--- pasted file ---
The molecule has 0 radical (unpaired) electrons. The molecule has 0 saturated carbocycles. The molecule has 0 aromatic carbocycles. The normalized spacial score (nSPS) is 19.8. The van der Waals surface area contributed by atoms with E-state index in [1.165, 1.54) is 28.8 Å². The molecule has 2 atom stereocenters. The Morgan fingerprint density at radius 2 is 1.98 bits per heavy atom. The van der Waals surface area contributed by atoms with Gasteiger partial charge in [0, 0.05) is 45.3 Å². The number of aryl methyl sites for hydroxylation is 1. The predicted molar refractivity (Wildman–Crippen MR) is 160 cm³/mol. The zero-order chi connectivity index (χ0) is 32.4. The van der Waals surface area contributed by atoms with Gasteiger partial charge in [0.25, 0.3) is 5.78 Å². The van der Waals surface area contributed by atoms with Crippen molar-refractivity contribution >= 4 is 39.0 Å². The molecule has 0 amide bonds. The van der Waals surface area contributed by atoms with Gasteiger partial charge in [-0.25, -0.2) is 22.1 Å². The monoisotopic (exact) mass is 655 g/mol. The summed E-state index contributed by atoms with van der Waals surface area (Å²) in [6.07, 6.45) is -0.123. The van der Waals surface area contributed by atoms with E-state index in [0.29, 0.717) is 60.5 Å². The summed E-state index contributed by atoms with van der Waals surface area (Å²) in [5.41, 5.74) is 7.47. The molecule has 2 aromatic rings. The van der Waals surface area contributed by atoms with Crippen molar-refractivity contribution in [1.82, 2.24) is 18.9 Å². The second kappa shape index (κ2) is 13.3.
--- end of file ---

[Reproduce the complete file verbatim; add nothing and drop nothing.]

The molecule has 0 radical (unpaired) electrons. The molecule has 0 saturated carbocycles. The molecule has 0 aromatic carbocycles. The normalized spacial score (nSPS) is 19.8. The van der Waals surface area contributed by atoms with E-state index in [1.165, 1.54) is 28.8 Å². The molecule has 2 atom stereocenters. The Morgan fingerprint density at radius 2 is 1.98 bits per heavy atom. The van der Waals surface area contributed by atoms with Gasteiger partial charge in [0, 0.05) is 45.3 Å². The number of aryl methyl sites for hydroxylation is 1. The predicted molar refractivity (Wildman–Crippen MR) is 160 cm³/mol. The zero-order chi connectivity index (χ0) is 32.4. The van der Waals surface area contributed by atoms with Gasteiger partial charge in [0.25, 0.3) is 5.78 Å². The van der Waals surface area contributed by atoms with Crippen molar-refractivity contribution >= 4 is 39.0 Å². The molecule has 0 amide bonds. The van der Waals surface area contributed by atoms with Gasteiger partial charge in [-0.25, -0.2) is 22.1 Å². The monoisotopic (exact) mass is 655 g/mol. The summed E-state index contributed by atoms with van der Waals surface area (Å²) in [6.07, 6.45) is -0.123. The van der Waals surface area contributed by atoms with E-state index in [0.29, 0.717) is 60.5 Å². The summed E-state index contributed by atoms with van der Waals surface area (Å²) in [5.41, 5.74) is 7.47. The molecule has 2 aromatic rings. The van der Waals surface area contributed by atoms with Crippen molar-refractivity contribution in [1.82, 2.24) is 18.9 Å². The second kappa shape index (κ2) is 13.3.